Clark Memorial Hospital Vein Center
Say hello to life without painful, swollen legs.
If varicose veins and other forms of venous disease keep you from enjoying the life you want, you’re not alone. More than 40 million Americans have painful, swollen legs as a result of venous disease. The good news is that minimally invasive treatment options are available right here in Southern Indiana at Clark Memorial Hospital Vein Center.
What is venous insufficiency?
Venous insufficiency happens where there are faulty valves in the veins. In a healthy vein, there are one-way valves that allow the blood to move toward the heart, but not away. In a diseased vein, these valves do not work properly; this allows the blood to fall downward between heartbeats. This back and forth motion of blood leads to an increased venous blood pressure resulting in inflammation of the tissues around the vein.
What causes venous insufficiency?
The number one risk factor for venous disease is something you can’t control: your genes. If your parents had varicose veins, you have an 89 percent chance of developing them.
In addition to heredity, other risk factors are related to …
- Gender – Women, especially those who have had multiple pregnancies, are three times more likely than men to develop venous disorders.
- Occupation – Professions that require long periods of sitting or standing increase your risk for venous disease.
- Age – While older people are at a higher risk for venous disease, it can start as early as childhood.
What are the signs of venous insufficiency?
Symptoms may include:
- Leg pain or swelling
- Burning or itching skin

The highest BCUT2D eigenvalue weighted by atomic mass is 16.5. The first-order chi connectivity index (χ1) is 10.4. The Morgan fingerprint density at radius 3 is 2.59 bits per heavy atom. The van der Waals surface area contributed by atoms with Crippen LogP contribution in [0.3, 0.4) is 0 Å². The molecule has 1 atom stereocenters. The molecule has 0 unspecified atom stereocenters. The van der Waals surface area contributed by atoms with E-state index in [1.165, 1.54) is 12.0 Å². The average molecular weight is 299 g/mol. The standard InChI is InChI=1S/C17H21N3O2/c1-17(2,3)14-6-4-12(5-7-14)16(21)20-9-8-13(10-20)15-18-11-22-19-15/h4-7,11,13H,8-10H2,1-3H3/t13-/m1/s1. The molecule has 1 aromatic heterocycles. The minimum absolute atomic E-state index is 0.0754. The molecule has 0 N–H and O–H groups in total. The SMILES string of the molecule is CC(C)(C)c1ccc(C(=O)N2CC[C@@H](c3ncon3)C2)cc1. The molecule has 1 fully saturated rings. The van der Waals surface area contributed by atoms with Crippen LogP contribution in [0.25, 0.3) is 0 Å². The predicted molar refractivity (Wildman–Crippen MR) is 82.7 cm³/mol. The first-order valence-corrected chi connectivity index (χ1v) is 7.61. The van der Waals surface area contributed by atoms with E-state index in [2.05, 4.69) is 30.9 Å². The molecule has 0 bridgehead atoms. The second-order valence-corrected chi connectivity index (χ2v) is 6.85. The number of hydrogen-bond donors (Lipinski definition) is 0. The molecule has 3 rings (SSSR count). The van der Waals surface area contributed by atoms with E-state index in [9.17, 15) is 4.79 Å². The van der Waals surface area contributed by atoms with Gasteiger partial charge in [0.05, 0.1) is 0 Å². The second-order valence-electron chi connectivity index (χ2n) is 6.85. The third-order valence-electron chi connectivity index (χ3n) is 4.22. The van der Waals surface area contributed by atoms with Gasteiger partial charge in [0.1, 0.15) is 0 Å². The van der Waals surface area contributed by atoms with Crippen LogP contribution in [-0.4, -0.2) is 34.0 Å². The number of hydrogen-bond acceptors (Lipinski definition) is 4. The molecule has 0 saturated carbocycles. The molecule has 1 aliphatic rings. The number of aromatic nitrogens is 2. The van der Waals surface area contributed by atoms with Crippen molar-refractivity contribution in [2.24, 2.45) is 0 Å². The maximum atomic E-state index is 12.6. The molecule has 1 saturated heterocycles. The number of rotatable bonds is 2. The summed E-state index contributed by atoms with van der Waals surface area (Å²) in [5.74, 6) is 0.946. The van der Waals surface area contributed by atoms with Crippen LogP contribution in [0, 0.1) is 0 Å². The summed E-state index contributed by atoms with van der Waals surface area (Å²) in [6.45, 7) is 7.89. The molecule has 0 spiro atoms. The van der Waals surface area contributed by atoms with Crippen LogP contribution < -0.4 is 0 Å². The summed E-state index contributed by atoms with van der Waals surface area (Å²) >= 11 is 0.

- Heavy, tired or restless legs
- Skin discolorations
- Open ulcers on legs
- Restless Leg Syndrome
- Leg cramps
- Blood clots
- Neuropathy (damage to the nerves that causes weakness, numbness and pain)
How is venous disease treated?
Venous disease can be treated with a minimally invasive procedure called endovenous thermal ablation. During this procedure, a catheter is inserted into the diseased vein using a small (2-3 mm) incision. Heat is applied to the vein wall, which causes it to close. The body then naturally re-routes the blood through other healthy veins.
The procedure is done under local anesthetic. Patients are usually up and walking immediately after the procedure and they return to their normal activities the same day. Many notice immediate relief of symptoms.
Most major insurance companies, including Medicare, cover this procedure.
Endovenous thermal ablation is different from sclerotherapy, which is used for the treatment of spider veins. Sclerotherapy is not covered by insurance because spider veins are often treated for cosmetic reasons, not medical reasons.
Your physician can discuss your coverage further at the time of the consultation.
Meet the Vein Center Team
James Van Daalen, MD is certified by the American Board of Surgery and the American Board of Thoracic Surgery. More information
Matthew E. Hennig, MD is a thoracic and vascular surgeon. He earned his Medical Degree from Texas Tech University and Bachelor of Science Degree from Texas A&M University. More information
Marla A. Beeler, MSN, FNP, APRN received her Bachelor of Science in Nursing from Indiana University Southeast and graduated cum laude with her Masters’ Degree from Bellarmine University. She is Board Certified by the American Academy of Nurse Practitioners. More information
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